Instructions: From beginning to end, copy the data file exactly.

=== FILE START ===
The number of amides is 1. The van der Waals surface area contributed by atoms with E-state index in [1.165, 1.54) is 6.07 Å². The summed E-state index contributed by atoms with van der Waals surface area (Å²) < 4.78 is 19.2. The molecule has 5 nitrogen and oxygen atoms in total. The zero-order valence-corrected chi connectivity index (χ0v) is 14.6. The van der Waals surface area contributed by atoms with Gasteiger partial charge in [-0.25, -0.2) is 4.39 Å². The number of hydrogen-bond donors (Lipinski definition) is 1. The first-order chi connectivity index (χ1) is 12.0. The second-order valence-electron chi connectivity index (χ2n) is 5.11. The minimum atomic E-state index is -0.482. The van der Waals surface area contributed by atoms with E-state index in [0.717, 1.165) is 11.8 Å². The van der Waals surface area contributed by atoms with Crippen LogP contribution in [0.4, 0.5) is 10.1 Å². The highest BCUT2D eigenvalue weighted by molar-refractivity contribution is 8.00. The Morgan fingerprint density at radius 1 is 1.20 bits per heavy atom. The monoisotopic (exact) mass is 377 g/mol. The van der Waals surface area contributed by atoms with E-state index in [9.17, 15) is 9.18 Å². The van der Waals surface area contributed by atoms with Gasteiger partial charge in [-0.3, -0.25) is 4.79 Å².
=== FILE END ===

The number of amides is 1. The van der Waals surface area contributed by atoms with E-state index in [1.165, 1.54) is 6.07 Å². The summed E-state index contributed by atoms with van der Waals surface area (Å²) < 4.78 is 19.2. The molecule has 5 nitrogen and oxygen atoms in total. The zero-order valence-corrected chi connectivity index (χ0v) is 14.6. The van der Waals surface area contributed by atoms with Gasteiger partial charge in [-0.25, -0.2) is 4.39 Å². The number of hydrogen-bond donors (Lipinski definition) is 1. The first-order chi connectivity index (χ1) is 12.0. The second-order valence-electron chi connectivity index (χ2n) is 5.11. The minimum atomic E-state index is -0.482. The van der Waals surface area contributed by atoms with E-state index in [0.717, 1.165) is 11.8 Å². The van der Waals surface area contributed by atoms with Crippen LogP contribution in [0.4, 0.5) is 10.1 Å². The highest BCUT2D eigenvalue weighted by molar-refractivity contribution is 8.00. The Morgan fingerprint density at radius 1 is 1.20 bits per heavy atom. The monoisotopic (exact) mass is 377 g/mol. The van der Waals surface area contributed by atoms with E-state index in [9.17, 15) is 9.18 Å². The van der Waals surface area contributed by atoms with Gasteiger partial charge in [-0.3, -0.25) is 4.79 Å².